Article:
One of the primary advantages of the system of the invention is that the clean water may be derived from the unrefined water without the need for filters or other expensive or elaborate equipment. However, it will be appreciated that the clean water could be derived from other sources and also that, while water is preferred, other liquids might sometimes be used. It should be understood that the terms "clean water" or "clean liquid" are intended to include any water or liquid which is sufficiently free of impurities that it can be safely and practically passed through heat exchange equipment, etc. In the preferred form of the invention, the unrefined water which enters the pond 34 from the housings 16 and 30 has been cooled by giving up its heat to the gravel in the beds. It is then in condition to attain stabilization by elimination of its supersaturation. As it rests in the pond 34, many of the impurities precipitate to the bottom of the pond leaving on the top of the pond a liquid which is substantially free of impurities. By "substantially free of impurities" is meant that the liquid is sufficiently free of impurities that it can be safely passed through a heat exchanger or other apparatus in direct contact with the surfaces of the apparatus without excessive danger of scaling, corrosion, etc. It is part of this substantially impurity-free liquid that is used as at least part of the "clean water" while the remainder of the impurity free liquid may be returned to the ground via line 50 and well 36. It will be understood that part of the clean water may come from another source, however, the substantially impurity-free liquid in the pond may, and preferably does, supply all the clean water.
It should be understood that this liquid from the pond does contain some impurities in the form of particles in suspension. However, these particles, rather than creating a problem, are instrumental in cleansing the apparatus of the system.
Some impurities are left in the beds 18 and 32 by the unrefined water as it passes therethrough. It is desirable that the beds be kept as free as possible of these impurities. The impurities thus left in the gravel beds are picked up by the clean water as it passes through the beds. Other impurities resulting from erosion of the gravel are also picked up by the clean water. Furthermore, impurities are picked up by the clean water due to intermingling of unrefined and clean water at the adjacent leading and trailing edges of such volumes of water which pass through the beds. These impurities may tend to precipitate or produce a scaling effect particularly in the heat exchanger where the water carrying them undergoes a temperature change. However, the particles already in suspension in the clean water, i.e. as it is taken from the pond, are of the same character as the impurities which will be picked up by the clean water as it passes through the system as described. Thus, the impurities will tend to adhere to the particles in suspension in the clean water, which provide a large amount of intimately located surface area for reception of these impurities, rather than to the equipment. The impurities are thus carried along with the clean water and removed from the beds, the heat exchanger, and other equipment.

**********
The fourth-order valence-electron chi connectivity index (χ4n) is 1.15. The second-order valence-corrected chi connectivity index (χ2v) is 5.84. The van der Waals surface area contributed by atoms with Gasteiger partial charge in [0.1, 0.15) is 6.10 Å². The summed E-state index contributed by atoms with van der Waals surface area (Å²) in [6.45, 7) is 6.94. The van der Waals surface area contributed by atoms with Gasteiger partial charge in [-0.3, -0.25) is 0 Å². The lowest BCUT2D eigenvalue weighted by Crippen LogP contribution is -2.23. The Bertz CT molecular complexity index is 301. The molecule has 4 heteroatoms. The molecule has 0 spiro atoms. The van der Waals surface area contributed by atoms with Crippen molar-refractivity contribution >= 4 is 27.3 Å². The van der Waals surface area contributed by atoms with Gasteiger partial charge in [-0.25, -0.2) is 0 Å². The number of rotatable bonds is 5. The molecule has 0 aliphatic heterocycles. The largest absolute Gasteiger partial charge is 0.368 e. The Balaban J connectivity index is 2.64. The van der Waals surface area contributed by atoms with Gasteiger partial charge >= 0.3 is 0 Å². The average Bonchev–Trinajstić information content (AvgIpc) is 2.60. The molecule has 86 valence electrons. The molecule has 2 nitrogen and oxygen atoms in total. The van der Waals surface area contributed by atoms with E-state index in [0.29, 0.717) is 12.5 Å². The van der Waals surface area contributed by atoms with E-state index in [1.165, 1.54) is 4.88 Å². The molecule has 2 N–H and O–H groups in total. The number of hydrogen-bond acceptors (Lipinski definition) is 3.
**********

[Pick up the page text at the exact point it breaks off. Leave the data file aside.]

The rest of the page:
It should be noted that in most practical cases, at least some boiler scale is going to form on the surfaces of the heat exchanger. This scale may have an electrical charge. The particles in suspension (or colloidal dispersion) in the clean water may have a charge of the same sign as the boiler scale, or they can be made to have one of the same sign by use of a suitable additive to the clean water. Thus, the particles which may be present as colloidal dispersion will be repelled by the boiler scale. Since the colloidal dispersion offers such a great surface area in intimate association with the dissolved impurities in the water, these impurities will tend to largely collect on the suspended particles rather than on the boiler scale thus forming more scale.
As the content of impurities in the clean water increases by virtue of impurities adhering to the suspended particles, the clean water may be freshened by continuously or periodically tapping off quantities of the clean water from communication with the heat exchanger 38 and other parts of the system via line 44 and returning it to the pond 34 for restabilization. These quantities of the clean water are replaced by quantities of substantially impurity-free liquid from the pond 34. These quantities of liquid may be pumped from return line 50 by pump 40 and directed into communication with the heat exchanger and other parts of the system via line 42.
It should also be understood that the gravel in the beds 18 and 32 is usually inexpensive and expendable. However, when it becomes fouled with impurities, it can be reconditioned and reused if desired. For example, it can be cleaned by tumbling and washing. Additionally the erosion of the gravel and removal of eroded granules by the clean water as described above is instrumental in keeping the gravel beds clean.
As explained above, each volume of water, either unrefined or clean, which passes through one of the housings 16 or 30 and its respective contained bed 18 or 32 may be considered to have a leading and a trailing edge. The leading edge of each volume of water will be at the exit end of the bed when the trailing edge is at the entrance end. Thus, the volumes of water might be considered to have a "length" equivalent to that of the beds. It is desirable that the valves 14 and 20 be turned simultaneously so that the two volumes of water exiting from the respective beds are directed into the appropriate receptacles, i.e. pond or heat exchanger, while new volumes of water are directed into the beds, each volume of unrefined water always being followed by a volume of clean water in a particular bed.